File Photo: The first commercial vessel carrying grain under the Black Sea Grain Initiative set sail in August 2022.. Photo courtesy of United Nations Office for the Coordination of Humanitarian Affairs (UNOCHA) official website.
That crucial accord granting safe passage for Ukrainian grain to be exported via Black Sea ports despite Moscow's invasion was signed in July 2022 by Russia, Ukraine, Turkey and the United Nations. It was renewed again in May but for only two months, until July 17.
Moscow is demanding guarantees on another agreement concerning its own exports, in particular of fertilizer components.
"I am concerned, and we are working hard in order to make sure that it will be possible to maintain the Black Sea Initiative and at the same time that we are able to go on in our work to facilitate Russian exports," Guterres told a press conference.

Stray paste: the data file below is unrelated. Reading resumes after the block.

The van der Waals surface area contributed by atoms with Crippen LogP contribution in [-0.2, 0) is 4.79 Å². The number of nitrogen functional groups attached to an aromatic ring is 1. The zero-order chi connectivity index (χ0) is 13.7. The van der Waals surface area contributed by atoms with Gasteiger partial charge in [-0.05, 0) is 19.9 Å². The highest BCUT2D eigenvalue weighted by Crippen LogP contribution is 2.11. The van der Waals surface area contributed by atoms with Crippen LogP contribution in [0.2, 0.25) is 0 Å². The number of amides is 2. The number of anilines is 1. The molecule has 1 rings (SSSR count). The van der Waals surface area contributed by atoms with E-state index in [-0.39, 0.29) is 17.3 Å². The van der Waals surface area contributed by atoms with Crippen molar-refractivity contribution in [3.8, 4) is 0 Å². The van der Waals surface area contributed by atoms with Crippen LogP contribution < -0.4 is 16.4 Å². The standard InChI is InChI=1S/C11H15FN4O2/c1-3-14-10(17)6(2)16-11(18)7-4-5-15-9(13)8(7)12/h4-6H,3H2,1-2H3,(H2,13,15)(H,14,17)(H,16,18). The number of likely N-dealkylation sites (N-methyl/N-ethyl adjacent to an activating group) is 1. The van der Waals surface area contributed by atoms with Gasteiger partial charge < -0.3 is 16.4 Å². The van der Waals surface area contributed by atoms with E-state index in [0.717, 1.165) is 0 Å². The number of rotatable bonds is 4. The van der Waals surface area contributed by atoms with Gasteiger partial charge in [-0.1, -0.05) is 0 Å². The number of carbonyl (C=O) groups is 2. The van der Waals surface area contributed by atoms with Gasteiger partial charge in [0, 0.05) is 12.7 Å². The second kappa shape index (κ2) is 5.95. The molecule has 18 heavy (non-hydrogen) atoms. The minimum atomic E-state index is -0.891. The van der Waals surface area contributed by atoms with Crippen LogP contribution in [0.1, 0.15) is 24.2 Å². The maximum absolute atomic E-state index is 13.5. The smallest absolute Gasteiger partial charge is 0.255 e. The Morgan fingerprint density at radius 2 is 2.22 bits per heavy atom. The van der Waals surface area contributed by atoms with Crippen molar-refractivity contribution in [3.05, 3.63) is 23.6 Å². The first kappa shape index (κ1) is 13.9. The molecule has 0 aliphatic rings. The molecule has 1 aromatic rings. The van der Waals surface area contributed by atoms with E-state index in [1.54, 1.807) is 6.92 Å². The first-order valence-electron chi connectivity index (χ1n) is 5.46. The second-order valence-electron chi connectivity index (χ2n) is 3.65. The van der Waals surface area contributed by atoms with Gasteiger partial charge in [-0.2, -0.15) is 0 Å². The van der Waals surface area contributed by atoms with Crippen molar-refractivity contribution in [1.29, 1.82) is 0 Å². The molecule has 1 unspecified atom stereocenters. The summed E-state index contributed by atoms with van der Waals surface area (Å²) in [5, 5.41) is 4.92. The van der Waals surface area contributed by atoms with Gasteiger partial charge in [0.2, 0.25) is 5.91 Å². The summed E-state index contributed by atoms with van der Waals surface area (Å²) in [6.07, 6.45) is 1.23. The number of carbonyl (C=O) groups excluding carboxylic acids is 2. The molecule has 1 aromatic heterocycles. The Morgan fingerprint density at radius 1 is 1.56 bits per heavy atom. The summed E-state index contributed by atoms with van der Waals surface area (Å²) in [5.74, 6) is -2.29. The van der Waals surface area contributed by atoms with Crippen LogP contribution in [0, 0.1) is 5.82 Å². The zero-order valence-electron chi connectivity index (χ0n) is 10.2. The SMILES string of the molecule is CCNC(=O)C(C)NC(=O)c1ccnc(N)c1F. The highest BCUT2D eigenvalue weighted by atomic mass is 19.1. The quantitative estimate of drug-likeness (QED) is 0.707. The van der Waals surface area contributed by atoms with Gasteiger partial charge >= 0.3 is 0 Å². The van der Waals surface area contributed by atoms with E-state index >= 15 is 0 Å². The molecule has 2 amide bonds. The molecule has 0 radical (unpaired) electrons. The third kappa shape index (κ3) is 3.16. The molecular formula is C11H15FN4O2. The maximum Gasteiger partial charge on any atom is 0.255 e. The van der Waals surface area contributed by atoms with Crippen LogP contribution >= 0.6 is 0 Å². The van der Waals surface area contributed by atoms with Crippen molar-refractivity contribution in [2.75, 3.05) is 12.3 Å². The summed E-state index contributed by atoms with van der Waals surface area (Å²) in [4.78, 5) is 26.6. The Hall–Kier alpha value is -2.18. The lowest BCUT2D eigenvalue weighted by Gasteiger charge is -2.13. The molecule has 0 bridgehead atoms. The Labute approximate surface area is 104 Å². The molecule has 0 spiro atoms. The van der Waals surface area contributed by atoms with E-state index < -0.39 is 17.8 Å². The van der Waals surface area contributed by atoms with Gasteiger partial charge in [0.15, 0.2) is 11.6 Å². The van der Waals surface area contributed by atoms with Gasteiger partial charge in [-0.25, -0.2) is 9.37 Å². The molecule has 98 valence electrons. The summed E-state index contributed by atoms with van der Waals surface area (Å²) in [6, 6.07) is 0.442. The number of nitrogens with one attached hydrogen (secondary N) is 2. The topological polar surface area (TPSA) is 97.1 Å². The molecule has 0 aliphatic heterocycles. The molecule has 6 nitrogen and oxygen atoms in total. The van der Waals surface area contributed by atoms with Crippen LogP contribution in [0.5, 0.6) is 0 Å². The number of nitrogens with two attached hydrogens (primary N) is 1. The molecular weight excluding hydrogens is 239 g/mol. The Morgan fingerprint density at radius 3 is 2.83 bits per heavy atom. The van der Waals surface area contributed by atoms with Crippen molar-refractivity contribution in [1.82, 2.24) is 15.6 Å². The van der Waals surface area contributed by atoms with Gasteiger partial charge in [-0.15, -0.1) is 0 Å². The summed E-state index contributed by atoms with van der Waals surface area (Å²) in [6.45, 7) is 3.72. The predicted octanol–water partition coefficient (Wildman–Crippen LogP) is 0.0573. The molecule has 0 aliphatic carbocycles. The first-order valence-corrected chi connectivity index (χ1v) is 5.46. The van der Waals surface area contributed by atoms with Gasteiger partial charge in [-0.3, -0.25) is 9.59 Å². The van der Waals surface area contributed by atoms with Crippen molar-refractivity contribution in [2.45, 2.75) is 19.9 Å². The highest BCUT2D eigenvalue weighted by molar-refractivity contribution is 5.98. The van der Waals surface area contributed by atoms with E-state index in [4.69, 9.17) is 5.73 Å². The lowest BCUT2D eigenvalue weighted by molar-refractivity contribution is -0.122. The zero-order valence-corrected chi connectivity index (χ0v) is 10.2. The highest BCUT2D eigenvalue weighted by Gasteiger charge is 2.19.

The accord helped alleviate foot shortages triggered by the Russian invasion of Ukraine, a major grain exporter, and its blockade of Ukrainian ports.
Russia said last week that a Ukrainian sabotage group had blown up a section of a pipeline that Russia used to export ammonia, a key component for making fertilizer.
That stretch of the conduit is in Ukraine. The two countries have blamed each other for the attack.
The resumption of Russia's ammonia exports through the pipeline is one of Moscow's conditions to continue with the grain export deal.
The Kremlin on Thursday said the blast on the pipeline would have a "negative" effect on talks to renew the grain export deal.